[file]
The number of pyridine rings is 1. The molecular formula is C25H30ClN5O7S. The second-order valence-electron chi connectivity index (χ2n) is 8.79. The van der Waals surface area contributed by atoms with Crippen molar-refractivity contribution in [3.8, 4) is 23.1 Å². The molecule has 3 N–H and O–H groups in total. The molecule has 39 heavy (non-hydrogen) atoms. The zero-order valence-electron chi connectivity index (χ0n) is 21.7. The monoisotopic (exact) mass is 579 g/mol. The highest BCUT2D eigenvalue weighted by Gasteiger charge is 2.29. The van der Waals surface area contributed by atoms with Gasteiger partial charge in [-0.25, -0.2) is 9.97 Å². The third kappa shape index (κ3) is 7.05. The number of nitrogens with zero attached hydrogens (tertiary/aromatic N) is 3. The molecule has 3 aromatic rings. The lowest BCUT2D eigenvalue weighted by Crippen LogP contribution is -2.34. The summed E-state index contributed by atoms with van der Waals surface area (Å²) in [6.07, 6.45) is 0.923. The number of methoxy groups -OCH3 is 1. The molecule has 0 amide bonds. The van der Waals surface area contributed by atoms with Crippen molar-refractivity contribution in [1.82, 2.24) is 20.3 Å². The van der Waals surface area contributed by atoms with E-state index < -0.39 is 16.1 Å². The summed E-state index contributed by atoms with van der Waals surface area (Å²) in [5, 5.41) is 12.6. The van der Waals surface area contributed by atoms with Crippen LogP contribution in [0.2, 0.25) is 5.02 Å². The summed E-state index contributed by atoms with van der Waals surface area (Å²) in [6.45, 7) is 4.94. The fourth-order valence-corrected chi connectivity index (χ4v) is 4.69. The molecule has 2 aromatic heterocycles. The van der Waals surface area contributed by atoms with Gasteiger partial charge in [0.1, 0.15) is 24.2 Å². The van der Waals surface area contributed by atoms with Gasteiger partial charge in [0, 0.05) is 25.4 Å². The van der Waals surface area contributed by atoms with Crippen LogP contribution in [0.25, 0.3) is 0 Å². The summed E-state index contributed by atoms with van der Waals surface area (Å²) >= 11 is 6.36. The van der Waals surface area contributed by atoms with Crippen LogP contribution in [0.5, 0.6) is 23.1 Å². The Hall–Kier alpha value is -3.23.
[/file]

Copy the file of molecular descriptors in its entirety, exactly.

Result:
The number of pyridine rings is 1. The molecular formula is C25H30ClN5O7S. The second-order valence-electron chi connectivity index (χ2n) is 8.79. The van der Waals surface area contributed by atoms with Crippen molar-refractivity contribution in [3.8, 4) is 23.1 Å². The molecule has 3 N–H and O–H groups in total. The molecule has 39 heavy (non-hydrogen) atoms. The zero-order valence-electron chi connectivity index (χ0n) is 21.7. The monoisotopic (exact) mass is 579 g/mol. The highest BCUT2D eigenvalue weighted by Gasteiger charge is 2.29. The van der Waals surface area contributed by atoms with Gasteiger partial charge in [-0.25, -0.2) is 9.97 Å². The third kappa shape index (κ3) is 7.05. The number of nitrogens with zero attached hydrogens (tertiary/aromatic N) is 3. The molecule has 3 aromatic rings. The lowest BCUT2D eigenvalue weighted by Crippen LogP contribution is -2.34. The summed E-state index contributed by atoms with van der Waals surface area (Å²) in [6.07, 6.45) is 0.923. The number of methoxy groups -OCH3 is 1. The molecule has 0 amide bonds. The van der Waals surface area contributed by atoms with Crippen molar-refractivity contribution in [1.82, 2.24) is 20.3 Å². The van der Waals surface area contributed by atoms with E-state index < -0.39 is 16.1 Å². The summed E-state index contributed by atoms with van der Waals surface area (Å²) in [5, 5.41) is 12.6. The van der Waals surface area contributed by atoms with Crippen LogP contribution in [0.2, 0.25) is 5.02 Å². The summed E-state index contributed by atoms with van der Waals surface area (Å²) in [6.45, 7) is 4.94. The fourth-order valence-corrected chi connectivity index (χ4v) is 4.69. The molecule has 2 aromatic heterocycles. The van der Waals surface area contributed by atoms with Gasteiger partial charge in [0.1, 0.15) is 24.2 Å². The van der Waals surface area contributed by atoms with Gasteiger partial charge in [0, 0.05) is 25.4 Å². The van der Waals surface area contributed by atoms with Crippen LogP contribution in [0.25, 0.3) is 0 Å². The summed E-state index contributed by atoms with van der Waals surface area (Å²) >= 11 is 6.36. The van der Waals surface area contributed by atoms with Crippen LogP contribution in [0.5, 0.6) is 23.1 Å². The Hall–Kier alpha value is -3.23.